Well, the bishops have made changes, which appear to placate (up to a point) those who are not only opposed to the ordination of women as bishops, but want to be assured that they will have their own pocket bishop who is not only male, but also theologically of a particular position (or positions); and that any such bishop acting by delegation will not be understood to be deriving his (it will always be "his") power to act by the act of delegation but the fact of his episcopacy. (At least that's how I read the somewhat tortured language. Check it out for yourself at the link above, courtesy of Thinking Anglicans.)
It used to be said, "There'll always be an England." Now I'm not so sure. This drive to placate and comprehend logically (and theologically) contradictory positions within one ecclesiastical enterprise seems to be working in direct opposition to all of the talk about the bishop as "focus of unity" heard in recent days. How many contradictions can simultaneously be embraced in a single church? And what happens when a woman becomes Archbishop of York or Canterbury? Or is this just a waiting game, in the hopes that the opposition will end with this generation? But which will end first, the opposition or the Church?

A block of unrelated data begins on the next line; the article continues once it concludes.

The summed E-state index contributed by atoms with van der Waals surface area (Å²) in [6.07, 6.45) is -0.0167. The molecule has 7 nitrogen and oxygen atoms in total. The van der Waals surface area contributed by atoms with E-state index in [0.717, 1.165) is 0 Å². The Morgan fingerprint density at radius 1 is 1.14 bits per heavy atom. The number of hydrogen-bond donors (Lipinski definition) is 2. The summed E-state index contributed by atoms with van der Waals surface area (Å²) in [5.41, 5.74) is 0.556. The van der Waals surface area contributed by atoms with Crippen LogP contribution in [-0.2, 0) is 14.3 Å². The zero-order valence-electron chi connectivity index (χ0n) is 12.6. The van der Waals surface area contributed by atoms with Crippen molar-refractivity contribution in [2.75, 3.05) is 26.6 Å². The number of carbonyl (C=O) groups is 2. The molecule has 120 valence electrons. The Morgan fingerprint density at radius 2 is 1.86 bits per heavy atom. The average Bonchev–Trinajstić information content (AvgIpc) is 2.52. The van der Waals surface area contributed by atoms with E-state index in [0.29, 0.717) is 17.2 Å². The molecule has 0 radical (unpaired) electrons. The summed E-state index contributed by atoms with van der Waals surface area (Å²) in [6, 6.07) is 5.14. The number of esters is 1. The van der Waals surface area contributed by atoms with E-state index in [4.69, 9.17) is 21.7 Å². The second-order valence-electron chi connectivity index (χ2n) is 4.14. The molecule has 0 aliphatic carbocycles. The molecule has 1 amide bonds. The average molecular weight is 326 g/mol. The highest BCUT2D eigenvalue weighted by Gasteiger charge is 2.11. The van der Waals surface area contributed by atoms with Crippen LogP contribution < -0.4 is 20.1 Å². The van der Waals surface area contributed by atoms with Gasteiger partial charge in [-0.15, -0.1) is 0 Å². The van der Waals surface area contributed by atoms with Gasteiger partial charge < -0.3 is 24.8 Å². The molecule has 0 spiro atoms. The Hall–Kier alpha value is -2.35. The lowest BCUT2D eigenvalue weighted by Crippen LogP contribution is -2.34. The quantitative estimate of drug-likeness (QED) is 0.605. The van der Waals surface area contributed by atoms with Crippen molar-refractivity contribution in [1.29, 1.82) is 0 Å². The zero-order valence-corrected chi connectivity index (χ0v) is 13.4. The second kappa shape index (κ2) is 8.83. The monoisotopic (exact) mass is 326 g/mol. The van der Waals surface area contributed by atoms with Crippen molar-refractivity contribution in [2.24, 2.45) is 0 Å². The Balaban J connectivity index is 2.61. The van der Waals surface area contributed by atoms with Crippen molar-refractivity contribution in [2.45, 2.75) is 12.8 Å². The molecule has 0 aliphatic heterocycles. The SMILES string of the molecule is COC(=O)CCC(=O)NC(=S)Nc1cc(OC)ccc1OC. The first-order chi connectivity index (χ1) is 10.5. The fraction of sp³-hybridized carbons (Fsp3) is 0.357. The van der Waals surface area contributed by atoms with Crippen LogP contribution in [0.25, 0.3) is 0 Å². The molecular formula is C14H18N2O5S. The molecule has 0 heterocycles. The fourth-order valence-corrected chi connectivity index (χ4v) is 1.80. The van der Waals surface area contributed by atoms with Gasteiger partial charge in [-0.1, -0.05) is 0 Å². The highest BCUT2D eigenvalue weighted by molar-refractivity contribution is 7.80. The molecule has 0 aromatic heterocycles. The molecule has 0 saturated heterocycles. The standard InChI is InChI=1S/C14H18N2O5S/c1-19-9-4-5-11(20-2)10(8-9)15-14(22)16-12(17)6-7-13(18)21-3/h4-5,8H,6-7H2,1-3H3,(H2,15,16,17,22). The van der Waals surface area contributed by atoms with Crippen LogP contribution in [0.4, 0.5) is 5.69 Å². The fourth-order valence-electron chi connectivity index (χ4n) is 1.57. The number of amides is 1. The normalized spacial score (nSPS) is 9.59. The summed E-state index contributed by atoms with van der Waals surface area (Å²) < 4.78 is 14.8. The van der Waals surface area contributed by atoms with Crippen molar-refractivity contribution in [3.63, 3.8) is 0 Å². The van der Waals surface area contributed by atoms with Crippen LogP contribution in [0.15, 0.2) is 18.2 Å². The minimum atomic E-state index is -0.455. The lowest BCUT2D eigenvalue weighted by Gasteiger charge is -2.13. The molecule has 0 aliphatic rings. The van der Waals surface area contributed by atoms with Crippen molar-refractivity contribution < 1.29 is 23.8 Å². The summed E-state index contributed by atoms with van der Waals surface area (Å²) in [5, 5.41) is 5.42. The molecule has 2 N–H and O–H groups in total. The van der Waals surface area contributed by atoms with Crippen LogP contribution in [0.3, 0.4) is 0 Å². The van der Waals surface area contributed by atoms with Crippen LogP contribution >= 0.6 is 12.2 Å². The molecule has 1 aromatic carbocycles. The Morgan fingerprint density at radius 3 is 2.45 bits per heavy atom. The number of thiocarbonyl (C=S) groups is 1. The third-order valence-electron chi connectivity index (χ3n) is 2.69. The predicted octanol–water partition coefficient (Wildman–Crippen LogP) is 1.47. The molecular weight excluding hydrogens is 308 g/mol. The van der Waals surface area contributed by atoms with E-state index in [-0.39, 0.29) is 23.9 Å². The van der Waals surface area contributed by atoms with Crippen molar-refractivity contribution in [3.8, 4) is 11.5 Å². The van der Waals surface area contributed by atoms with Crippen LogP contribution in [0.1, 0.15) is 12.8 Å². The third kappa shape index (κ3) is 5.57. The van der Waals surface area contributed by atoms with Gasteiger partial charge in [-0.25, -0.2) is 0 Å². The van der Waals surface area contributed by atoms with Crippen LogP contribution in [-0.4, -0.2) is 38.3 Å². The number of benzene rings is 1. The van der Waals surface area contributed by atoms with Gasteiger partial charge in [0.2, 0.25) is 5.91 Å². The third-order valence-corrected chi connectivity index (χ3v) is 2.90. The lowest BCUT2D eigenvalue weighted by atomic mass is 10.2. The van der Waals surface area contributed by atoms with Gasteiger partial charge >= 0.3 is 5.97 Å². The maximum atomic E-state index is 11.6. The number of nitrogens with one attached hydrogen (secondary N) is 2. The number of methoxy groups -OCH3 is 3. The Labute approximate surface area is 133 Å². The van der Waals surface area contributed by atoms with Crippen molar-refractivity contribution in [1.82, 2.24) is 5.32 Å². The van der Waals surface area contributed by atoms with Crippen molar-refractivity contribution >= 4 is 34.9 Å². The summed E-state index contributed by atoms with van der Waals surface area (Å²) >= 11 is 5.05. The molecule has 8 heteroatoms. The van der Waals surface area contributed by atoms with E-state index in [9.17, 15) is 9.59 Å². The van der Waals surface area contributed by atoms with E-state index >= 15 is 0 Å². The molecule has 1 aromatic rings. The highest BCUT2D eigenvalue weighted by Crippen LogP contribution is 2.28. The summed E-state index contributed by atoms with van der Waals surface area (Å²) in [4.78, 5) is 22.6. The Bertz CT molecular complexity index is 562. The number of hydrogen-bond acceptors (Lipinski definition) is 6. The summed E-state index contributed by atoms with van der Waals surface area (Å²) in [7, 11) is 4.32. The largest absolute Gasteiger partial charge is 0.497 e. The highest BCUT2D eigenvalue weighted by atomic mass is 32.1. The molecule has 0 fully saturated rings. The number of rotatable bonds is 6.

Tobias Stanislas Haller BSG